It is either a " history of thought" type of motivation or maybe Brad just doesn't understand the reasons why economics as a whole (that includes New Keynesians such as himself as well as Chicago guys like Fama) turned away from historical and institutional approaches after WWII. I can really never tell with him -- sometimes he has some thoughtful things to say about methodology, and other times (say, when he is talking about why we shouldn't talk about Marxian economics) he just comes off as stunningly ignorant. See this piece:
I think this is a very insincere discussion of the theory. Or take his views on Polanyi, which I think are superficial (he gives a "supermarket analogy" for understanding the concept of embeddedness, which doesn't seem appropriate when applied to labor markets, thereby missing an important part of the 'embededness' idea):
In short, in reading DeLong's notes on why we should study economic history, he seems to appreciate the discipline as a tool for understanding "what really happened". That's fine if you want to point out in an ad hoc way the blind ignorance of most of modern economics to reality, but I contend that economic history is much more meaningful as an actual discipline. We should study economic history because it forces us to understand institutional processes, like how market integration occurred, or how the transition from Feudalism to Capitalism occurred.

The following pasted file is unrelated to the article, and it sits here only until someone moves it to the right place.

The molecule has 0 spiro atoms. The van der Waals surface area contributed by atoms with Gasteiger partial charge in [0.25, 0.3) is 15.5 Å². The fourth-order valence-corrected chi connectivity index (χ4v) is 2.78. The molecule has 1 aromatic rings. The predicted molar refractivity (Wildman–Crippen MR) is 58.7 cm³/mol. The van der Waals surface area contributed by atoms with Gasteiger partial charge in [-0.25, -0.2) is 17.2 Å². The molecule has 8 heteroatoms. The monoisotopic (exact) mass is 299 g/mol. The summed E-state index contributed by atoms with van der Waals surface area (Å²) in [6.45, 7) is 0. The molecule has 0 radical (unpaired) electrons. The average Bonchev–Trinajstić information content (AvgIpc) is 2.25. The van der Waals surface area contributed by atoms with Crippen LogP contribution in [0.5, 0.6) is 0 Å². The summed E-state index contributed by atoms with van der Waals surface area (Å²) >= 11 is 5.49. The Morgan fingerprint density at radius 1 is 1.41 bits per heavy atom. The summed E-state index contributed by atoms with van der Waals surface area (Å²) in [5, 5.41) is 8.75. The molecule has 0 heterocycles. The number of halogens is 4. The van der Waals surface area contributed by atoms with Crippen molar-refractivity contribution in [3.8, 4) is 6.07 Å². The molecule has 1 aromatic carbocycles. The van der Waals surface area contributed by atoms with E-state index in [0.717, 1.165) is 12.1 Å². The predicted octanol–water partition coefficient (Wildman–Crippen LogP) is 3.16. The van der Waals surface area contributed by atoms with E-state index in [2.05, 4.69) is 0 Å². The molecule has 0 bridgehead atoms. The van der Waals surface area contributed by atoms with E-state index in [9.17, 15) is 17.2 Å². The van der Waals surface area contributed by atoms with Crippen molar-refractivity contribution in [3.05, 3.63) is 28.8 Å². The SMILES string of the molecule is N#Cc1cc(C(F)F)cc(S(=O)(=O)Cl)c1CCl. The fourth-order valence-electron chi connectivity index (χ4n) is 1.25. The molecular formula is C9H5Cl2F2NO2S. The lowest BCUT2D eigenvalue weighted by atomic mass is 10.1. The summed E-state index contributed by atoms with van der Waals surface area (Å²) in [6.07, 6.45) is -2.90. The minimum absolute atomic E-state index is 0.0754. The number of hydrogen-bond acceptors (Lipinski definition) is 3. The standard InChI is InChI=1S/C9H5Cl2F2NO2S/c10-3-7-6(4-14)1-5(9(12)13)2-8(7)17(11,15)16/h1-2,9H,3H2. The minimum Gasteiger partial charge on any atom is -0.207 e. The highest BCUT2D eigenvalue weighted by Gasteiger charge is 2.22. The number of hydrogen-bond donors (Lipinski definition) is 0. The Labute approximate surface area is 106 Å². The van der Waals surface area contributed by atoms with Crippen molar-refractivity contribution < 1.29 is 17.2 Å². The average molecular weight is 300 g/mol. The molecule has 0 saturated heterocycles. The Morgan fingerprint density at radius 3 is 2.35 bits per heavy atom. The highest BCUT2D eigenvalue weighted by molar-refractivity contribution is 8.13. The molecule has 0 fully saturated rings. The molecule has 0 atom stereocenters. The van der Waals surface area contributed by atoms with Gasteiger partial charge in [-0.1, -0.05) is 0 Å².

Both of these examples are studied in the economic history classes at UMass because these are issues which demand more tools and a broader view of study than economics alone permits. Yes, on the way we at UMass still encounter a greater range of "facts" with which we illustrate theories, but more fundamentally we get to understand the social relations and (political, cultural) institutions that underly economic activity.
What we find is when we add social relations and institutions to the mix, economic activity becomes much more varied and thus much more beautiful as an object of study.